Australia has not recorded a case of Ebola despite a number of
scares, and conservative Prime Minister Tony Abbott has so far
resisted repeated requests to send medical personnel to help battle
the outbreak on the ground.
The decision to refuse entry for anyone from Sierra Leone, Guinea
and Liberia, while touted by the government as a necessary safety
precaution, was criticised by experts and advocates as politically
motivated and shortsighted.
"The government has strong controls for the entry of persons to
Australia under our immigration programme from West Africa,"
Immigration Minister Scott Morrison told parliament on Monday.
"These measures include temporarily suspending our immigration
programme, including our humanitarian programme from Ebola-affected
countries, and this means we are not processing any application from
these affected countries."
All non-permanent or temporary visas were being cancelled and
permanent visa holders who had not yet arrived in Australia will be
required to submit to a 21-day quarantine period, he added.
The announcement comes amidst a toughening of rhetoric from the
Australian states around the disease, with at least one local
government saying it was considering mandatory detention for anyone
suspected of carrying the disease.
Healthcare workers in Queensland state are being asked to enter
voluntary quarantine upon returning from treating Ebola patients in
West Africa, but officials indicated stronger action could be taken.
"If someone doesn’t enter voluntary quarantine and we have a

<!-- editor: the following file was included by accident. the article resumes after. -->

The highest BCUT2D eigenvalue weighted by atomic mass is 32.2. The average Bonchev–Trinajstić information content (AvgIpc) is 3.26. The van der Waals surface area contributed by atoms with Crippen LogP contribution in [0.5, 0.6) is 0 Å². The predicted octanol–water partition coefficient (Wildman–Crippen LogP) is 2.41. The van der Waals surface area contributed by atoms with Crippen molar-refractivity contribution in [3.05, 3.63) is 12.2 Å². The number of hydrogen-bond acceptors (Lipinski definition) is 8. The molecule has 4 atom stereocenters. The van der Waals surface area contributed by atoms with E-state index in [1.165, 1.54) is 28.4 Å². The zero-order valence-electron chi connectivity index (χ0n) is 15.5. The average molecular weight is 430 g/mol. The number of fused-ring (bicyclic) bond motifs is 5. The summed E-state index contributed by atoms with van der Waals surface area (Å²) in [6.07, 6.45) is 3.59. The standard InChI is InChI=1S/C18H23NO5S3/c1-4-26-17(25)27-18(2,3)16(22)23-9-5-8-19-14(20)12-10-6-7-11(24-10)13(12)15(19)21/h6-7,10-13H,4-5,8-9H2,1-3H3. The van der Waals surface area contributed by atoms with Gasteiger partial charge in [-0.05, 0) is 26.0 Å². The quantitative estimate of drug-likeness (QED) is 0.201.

reasonable concern then we will seek a quarantine order from a
magistrate," Queensland Health Minister Lawrence Springborg said.
A number of U.S. states, including New York and New Jersey, have
also imposed mandatory quarantines on returning doctors and nurses
amid fears of the virus spreading outside of West Africa. Federal
health officials say that approach is extreme.
The Ebola outbreak that began in March has killed nearly 5,000
people, the vast majority in West Africa.
The disease has an incubation period of about three weeks, and
becomes contagious when a victim shows symptoms. Ebola, which can
cause fever, vomiting and diarrhoea, spreads through contact with
bodily fluids such as blood or saliva.
[to top of second column]
PURELY A POLITICAL DECISION?
The risks to Australia are small due to its geographical isolation,
said Dr Adam Kamradt-Scott, a senior lecturer at the University of
Sydney's Marie Bashir Institute for Infectious Diseases and
The visa ban, he said, would do nothing to protect the country from
Ebola while potentially having a negative public health impact by
unduly raising fears about the disease and creating a general
climate of panic.
"This is purely just a political decision," Kamradt-Scott said.
"There is very little scientific evidence or medical rationale why
you would choose to do this, and this is the type of politics we
find starts to interfere with effective public health measures."
Australia's "narrow approach" to Ebola makes no sense from a health
perspective, given that applicants for humanitarian visas are
already screened and monitored for illnesses, said Graham Thom, a
spokesman for Amnesty International Australia.
"There are ways and means in which people can be monitored,
quarantined to insure that those who come are free from the
disease," he told Reuters.
"All it does is insure that already exceedingly vulnerable people
are trapped in a crisis area and sends a signal about Australia's
commitment to actually dealing with this crisis in a responsible way
as a member of the international community."
(Additional reporting by Lincoln Feast in Sydney; Editing by Jeremy
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